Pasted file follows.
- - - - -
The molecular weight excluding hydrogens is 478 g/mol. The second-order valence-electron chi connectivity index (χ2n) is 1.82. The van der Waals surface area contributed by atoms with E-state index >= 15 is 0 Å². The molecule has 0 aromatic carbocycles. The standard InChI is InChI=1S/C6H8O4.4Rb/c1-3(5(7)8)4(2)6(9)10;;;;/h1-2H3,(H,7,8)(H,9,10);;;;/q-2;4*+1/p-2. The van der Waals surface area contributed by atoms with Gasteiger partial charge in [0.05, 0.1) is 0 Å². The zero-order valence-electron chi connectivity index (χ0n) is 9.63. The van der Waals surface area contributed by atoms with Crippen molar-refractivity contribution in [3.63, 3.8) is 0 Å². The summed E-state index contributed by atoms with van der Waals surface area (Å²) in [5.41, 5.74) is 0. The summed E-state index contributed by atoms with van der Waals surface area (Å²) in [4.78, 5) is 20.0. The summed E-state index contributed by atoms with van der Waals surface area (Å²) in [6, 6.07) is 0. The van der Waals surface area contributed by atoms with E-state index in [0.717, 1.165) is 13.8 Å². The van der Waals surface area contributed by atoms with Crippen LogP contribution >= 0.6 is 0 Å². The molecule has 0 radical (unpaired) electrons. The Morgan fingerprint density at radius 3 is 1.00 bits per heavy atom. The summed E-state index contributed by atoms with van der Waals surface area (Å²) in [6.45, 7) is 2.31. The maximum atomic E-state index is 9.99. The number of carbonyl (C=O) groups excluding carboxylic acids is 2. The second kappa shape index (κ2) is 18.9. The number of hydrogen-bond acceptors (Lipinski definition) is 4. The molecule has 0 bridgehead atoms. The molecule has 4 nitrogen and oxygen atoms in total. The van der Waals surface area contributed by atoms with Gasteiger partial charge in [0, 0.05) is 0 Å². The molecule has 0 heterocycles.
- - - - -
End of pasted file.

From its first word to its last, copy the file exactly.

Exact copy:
The molecular weight excluding hydrogens is 478 g/mol. The second-order valence-electron chi connectivity index (χ2n) is 1.82. The van der Waals surface area contributed by atoms with E-state index >= 15 is 0 Å². The molecule has 0 aromatic carbocycles. The standard InChI is InChI=1S/C6H8O4.4Rb/c1-3(5(7)8)4(2)6(9)10;;;;/h1-2H3,(H,7,8)(H,9,10);;;;/q-2;4*+1/p-2. The van der Waals surface area contributed by atoms with Gasteiger partial charge in [0.05, 0.1) is 0 Å². The zero-order valence-electron chi connectivity index (χ0n) is 9.63. The van der Waals surface area contributed by atoms with Crippen molar-refractivity contribution in [3.63, 3.8) is 0 Å². The summed E-state index contributed by atoms with van der Waals surface area (Å²) in [5.41, 5.74) is 0. The summed E-state index contributed by atoms with van der Waals surface area (Å²) in [4.78, 5) is 20.0. The summed E-state index contributed by atoms with van der Waals surface area (Å²) in [6, 6.07) is 0. The van der Waals surface area contributed by atoms with E-state index in [0.717, 1.165) is 13.8 Å². The van der Waals surface area contributed by atoms with Crippen LogP contribution >= 0.6 is 0 Å². The molecule has 0 radical (unpaired) electrons. The Morgan fingerprint density at radius 3 is 1.00 bits per heavy atom. The summed E-state index contributed by atoms with van der Waals surface area (Å²) in [6.45, 7) is 2.31. The maximum atomic E-state index is 9.99. The number of carbonyl (C=O) groups excluding carboxylic acids is 2. The second kappa shape index (κ2) is 18.9. The number of hydrogen-bond acceptors (Lipinski definition) is 4. The molecule has 0 bridgehead atoms. The molecule has 4 nitrogen and oxygen atoms in total. The van der Waals surface area contributed by atoms with Gasteiger partial charge in [0, 0.05) is 0 Å². The molecule has 0 heterocycles.